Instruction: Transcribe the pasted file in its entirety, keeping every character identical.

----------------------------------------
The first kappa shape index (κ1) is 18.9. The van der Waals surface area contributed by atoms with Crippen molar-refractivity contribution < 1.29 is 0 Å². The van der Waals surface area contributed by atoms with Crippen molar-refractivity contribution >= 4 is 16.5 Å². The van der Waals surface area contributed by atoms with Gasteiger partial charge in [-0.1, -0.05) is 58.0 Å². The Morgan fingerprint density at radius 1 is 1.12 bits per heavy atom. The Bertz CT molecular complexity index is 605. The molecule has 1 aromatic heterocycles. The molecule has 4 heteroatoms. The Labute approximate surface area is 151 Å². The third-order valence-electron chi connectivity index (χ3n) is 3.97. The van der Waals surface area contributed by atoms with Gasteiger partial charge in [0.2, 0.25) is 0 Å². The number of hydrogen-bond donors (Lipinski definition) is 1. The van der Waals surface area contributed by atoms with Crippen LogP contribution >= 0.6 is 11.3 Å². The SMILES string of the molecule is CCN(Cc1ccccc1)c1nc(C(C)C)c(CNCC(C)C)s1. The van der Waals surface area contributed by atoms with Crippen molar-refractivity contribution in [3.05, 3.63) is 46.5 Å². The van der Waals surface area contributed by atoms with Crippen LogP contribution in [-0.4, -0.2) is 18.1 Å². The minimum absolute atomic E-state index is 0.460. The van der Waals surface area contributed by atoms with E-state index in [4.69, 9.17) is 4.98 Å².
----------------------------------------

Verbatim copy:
The first kappa shape index (κ1) is 18.9. The van der Waals surface area contributed by atoms with Crippen molar-refractivity contribution < 1.29 is 0 Å². The van der Waals surface area contributed by atoms with Crippen molar-refractivity contribution >= 4 is 16.5 Å². The van der Waals surface area contributed by atoms with Gasteiger partial charge in [-0.1, -0.05) is 58.0 Å². The Morgan fingerprint density at radius 1 is 1.12 bits per heavy atom. The Bertz CT molecular complexity index is 605. The molecule has 1 aromatic heterocycles. The molecule has 4 heteroatoms. The Labute approximate surface area is 151 Å². The third-order valence-electron chi connectivity index (χ3n) is 3.97. The van der Waals surface area contributed by atoms with Gasteiger partial charge in [0.2, 0.25) is 0 Å². The number of hydrogen-bond donors (Lipinski definition) is 1. The van der Waals surface area contributed by atoms with Crippen LogP contribution >= 0.6 is 11.3 Å². The SMILES string of the molecule is CCN(Cc1ccccc1)c1nc(C(C)C)c(CNCC(C)C)s1. The van der Waals surface area contributed by atoms with Crippen molar-refractivity contribution in [3.05, 3.63) is 46.5 Å². The van der Waals surface area contributed by atoms with Crippen LogP contribution in [-0.4, -0.2) is 18.1 Å². The minimum absolute atomic E-state index is 0.460. The van der Waals surface area contributed by atoms with E-state index in [4.69, 9.17) is 4.98 Å².